The important thing to remember is the recovery times. You want to allow 3 to 4 days recovery between front shoulder presses and the bench press. This is the key. Exercise choice is vital to a big bench press.

For chest, you want to do the bench press first and foremost. I would recommend doing no more than 3 exercises for chest. Here's a sample:

• Bench press; followed by
• Incline bench press; followed by
• Flat bench fly of dips.

Your exercise progression for the bench press should be:

Warm up: 1 x 20 reps
Set one: 1 x 8 reps
Set two: 1 x 8 reps
Set three: 1 x 6 reps
Set four: 1 x 6 reps

To see the bench press illustration and description, see building muscle 101's bench press illustration here

This is it. Do not do any more. I wouldn’t suggest doing negatives because I find it places too much stress on the ligaments and joints. You want to build a big chest and to do that, you need a rep range of 6. Now, let’s say you can bench press 205 pounds. Here’s what you progression will look like:

Warm up: 1 x 20 reps : 60 pounds or 30% of your max;
Set one: 1 x 8 reps: 95 pounds or 45% of your max;
Set two: 1 x 8 reps: 125 pounds or 60% of your max;
Set three: 1 x 6 reps: 145 pounds or 70% of your max;
Set four: 1 x 6 reps: 165 pounds or 80% of your max;

This is it. Now, when do you know it’s time to increase the weight? You should be increasing your weight when you can do the last set for 8 reps. So, in this case, if this person can do 165 pounds for 8 reps, they should increase the weight by 10%. Let’s say, this person does 8 reps with 165 pounds this week, next week, they will be using roughly 180 pounds for a target of 6 reps. Once they do 6 reps with 180 pounds, they will target 8 reps the following week, and so on.

If your one rep max is not 180 pounds but another weight, simply take that weight and multiply it by the percentage associated with the set (As with the above progression).

This is very important. Do not do any single repetitions. Only do a single repetition after 10 to 12 weeks of doing this kind of program. And after 12 weeks of this kind of regiment, take a two week break. This is vitally important. No body builder or power lifter in their right mind goes 100% intensity, 12 months out of the year. They do this in cycles and it’s what you going to do, so take a two week break from the gym after training 12 weeks.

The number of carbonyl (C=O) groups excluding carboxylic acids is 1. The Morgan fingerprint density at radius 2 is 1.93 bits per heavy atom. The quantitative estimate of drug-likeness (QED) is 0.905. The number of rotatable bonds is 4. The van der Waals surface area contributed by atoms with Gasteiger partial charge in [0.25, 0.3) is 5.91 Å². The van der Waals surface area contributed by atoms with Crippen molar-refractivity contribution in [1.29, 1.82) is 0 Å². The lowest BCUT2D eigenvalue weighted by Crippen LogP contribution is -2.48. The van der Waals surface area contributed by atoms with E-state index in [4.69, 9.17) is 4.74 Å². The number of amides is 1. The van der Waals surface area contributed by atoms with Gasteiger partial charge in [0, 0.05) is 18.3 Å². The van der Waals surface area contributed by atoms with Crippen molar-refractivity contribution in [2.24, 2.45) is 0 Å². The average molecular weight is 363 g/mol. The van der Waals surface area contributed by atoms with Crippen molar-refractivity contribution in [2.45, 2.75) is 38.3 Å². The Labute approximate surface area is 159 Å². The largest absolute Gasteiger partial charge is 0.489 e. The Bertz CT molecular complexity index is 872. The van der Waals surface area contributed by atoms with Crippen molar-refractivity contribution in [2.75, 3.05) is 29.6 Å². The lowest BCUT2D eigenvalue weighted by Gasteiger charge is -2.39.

As for the other exercises, try the following progression:

Incline press:
Set one: 1 x 8 reps - 50% of your max
Set two: 1 x 8 reps - 60% of your max
Set three: 1 x 6 to 8 reps - 70% of your max
Set four: 1 x 6 reps - 80% of your max

As with the bench press, your weight progression will be similar.

Flat bench fly:
3 x 12 reps - moderate weight

Make sure that you don’t go super heavy on this exercise. Feel the stretch and really pump the muscle up.

On Thursday when shoulders come around, you will want to make sure you do front barbell shoulder presses first. At this point, your upper body should be well rested so you can really start to move some serious weight. As with the bench press, you will want to pyramid the weight up to 80% to 85% of your max.

As you will notice, the actual rep range does not go over 8. I think that by doing anymore than 8 reps, your wasting your energy. This is another major mistake I see in the gym when people are trying to gain muscle and get strong on certain exercises. They simply do not pyramid properly. Every workout has to be productive and your energy cannot be wasted. Your one goal is to get strong on the bench press, shoulder press, and close grip bench presses.

In this case, you will be training shoulders and you want to devote all of your mental and physical energy to the front shoulder press. Once you start getting stronger on this particular movement, you will get stronger on the bench press. Ths is one of the keys to pressing a lot of weight on the bench press.

So, you don’t want to waste time and energy by doing unnecessary repetitions. What you want to do is aim for getting stronger on your last two working sets of this exercise - Each and every shoulder workout.

I suggest you do the shoulder press first and foremost in your routine. Here’s a sample shoulder weight lifting routine:

• Seated front shoulder press; followed by
• Seated dumbbell presses; followed by
• Side laterals.

Your exercise progression for the seated front shoulder press is very similar to the bench press and should look something like this:

Warm up: 1 x 20 reps
Set one: 1 x 8 reps
Set two: 1 x 8 reps
Set three: 1 x 6 reps
Set four: 1 x 6 reps

This is it. Do not do any more. As I said before, if you can get strong on this exercise you will add pounds to your bench press. Now, let’s take a look at your weight progression. Let’s say your max on the seated front shoulder press is 185 pounds. Here’s what you progression will look like:

Warm up: 1 x 20 reps : 55 pounds or 30% of your max;
Set one: 1 x 8 reps: 85 pounds or 45% of your max;
Set two: 1 x 8 reps: 110 pounds or 60% of your max;
Set three: 1 x 6 reps: 130 pounds or 70% of your max;
Set four: 1 x 6 reps: 145 pounds or 80% of your max;